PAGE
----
IT’S looking increasingly likely that Vietnam will be chosen to host the second summit between US President Donald Trump and North Korean leader Kim Jong Un in the coming months.
Vietnam has shown its eagerness to host the political circus, reportedly telling high ranking South Korea officials in December that it was interested, and also informing North Korean Foreign Minister Ri Yongho of their desire to host during his official visit in late November.
But the recognition of such a global event doesn’t come for free and any summit is guaranteed to cost a pretty penny; something Singapore, the last host, found out the hard way.
The costs of diplomacy
The biggest expenditure Vietnam can expect to bear is on security.
Unlike other political events, the high-profile nature of the occasion and the two people in question raises the bill far above other diplomatic meetings.
According to Observer, Singapore spent approximately US$6 million on security alone. The visible bodyguards and police presence were only the tip of the iceberg.
Speaking after the event, Singapore’s prime minister Lee Hsien Loong told reporters the security effort involved “all-round protection and in-depth protection – air, sea and land – against attack and against mishap.”
The media circus
Where Trump and Kim go, the media will follow. The scene in Singapore was an absolute media circus. While there is likely to be slightly fewer media attendees, given the less historic nature of their second meeting, there will still be hordes – and these all need to be accommodated.
It’s a packed and buzzing media centre already!! 2500 journalist covering the Trump-Kim Singapore summit. The biggest media contingent ever in Singapore. #TrumpKimsummit @IndiaToday @connected2india @aajtak pic.twitter.com/jjxToa0lwv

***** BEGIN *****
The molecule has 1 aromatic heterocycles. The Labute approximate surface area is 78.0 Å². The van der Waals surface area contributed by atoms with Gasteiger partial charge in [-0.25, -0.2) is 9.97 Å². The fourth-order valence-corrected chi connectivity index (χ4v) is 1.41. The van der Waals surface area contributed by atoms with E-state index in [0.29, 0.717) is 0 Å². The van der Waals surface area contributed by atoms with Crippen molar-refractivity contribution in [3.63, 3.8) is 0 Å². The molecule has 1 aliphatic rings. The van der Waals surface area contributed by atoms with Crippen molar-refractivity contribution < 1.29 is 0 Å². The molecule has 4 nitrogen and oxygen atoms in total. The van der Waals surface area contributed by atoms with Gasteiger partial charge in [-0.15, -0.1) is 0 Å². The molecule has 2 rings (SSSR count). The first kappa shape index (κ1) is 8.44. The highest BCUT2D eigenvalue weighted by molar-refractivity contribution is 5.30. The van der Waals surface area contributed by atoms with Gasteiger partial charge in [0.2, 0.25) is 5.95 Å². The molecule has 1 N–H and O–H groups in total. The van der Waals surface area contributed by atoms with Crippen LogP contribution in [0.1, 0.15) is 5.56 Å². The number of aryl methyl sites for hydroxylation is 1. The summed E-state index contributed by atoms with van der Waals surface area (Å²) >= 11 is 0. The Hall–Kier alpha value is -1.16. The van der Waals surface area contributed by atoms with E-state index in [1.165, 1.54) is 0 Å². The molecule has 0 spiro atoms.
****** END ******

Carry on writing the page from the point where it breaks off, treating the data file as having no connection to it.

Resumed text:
— PunamSharrma (@punams_7) June 10, 2018
Singapore reportedly spent US$3.5 million setting up the media centre at the Formula One track to provide news outlets from across the globe the resources to do their jobs.
Over 2,500 journalists, camera operators, TV hosts descended on they small city-state for the summit. And they all need feeding.
Caterers were working around the clock to keep everyone fed, with a warehouse handed over to just food.
— Aurindom Mukherjee (@AurindomM) June 10, 2018
Accommodation for the staff accompanying Kim was also paid for by Singapore as the US refused to foot the bill for North Korean officials.
Just prior to the June 12 meeting, Singapore’s Minister for Foreign Affairs Vivian Balakrishnan announced the Singapore government would be paying for the North Korean contingent’s hotel bill as it was “hospitality that we would have offered them.”
All of that is just the direct costs of hosting such an event, the knock-on effect on business is no minor cost.
Whole areas of Hanoi near the meeting venue will have to be cordoned off, resulting in a loss of business for those in that area.
Several businesses will be forced to close for the duration as they are in no-go zones.
Roads will be closed if either Trump or Kim decide to travel, causing great inconvenience for residents and backed up traffic.
It all adds up.
Singapore’s bill for direct costs ended up coming in at US$12 million, slightly less than the anticipated US$14 million.
This was easily absorbed by the third richest country in the world. At the time, Prime Minister Lee said it was a cost the country was “willing to pay,” but the Singaporean people were slightly less gracious.
Singapore is also in the running to host this time around – although less likely than Hanoi at this point – and people are already voicing their displeasure at the prospect.
Singaporean Zai Tandel said online they would rather spend the money on poor Singaporeans than deploying security for Trump and Kim.
One person commented: “If they themselves pay for it including our security bills during those few days. Otherwise, go elsewhere please.”
Another simply said, “Please don’t come back….. don’t waste our taxpayers money.”
If this is how people feel in one of the richest countries in the world, how are people in Vietnam – with a GDP per capita almost 1/25th that of Singapore – going to feel about the extra costs?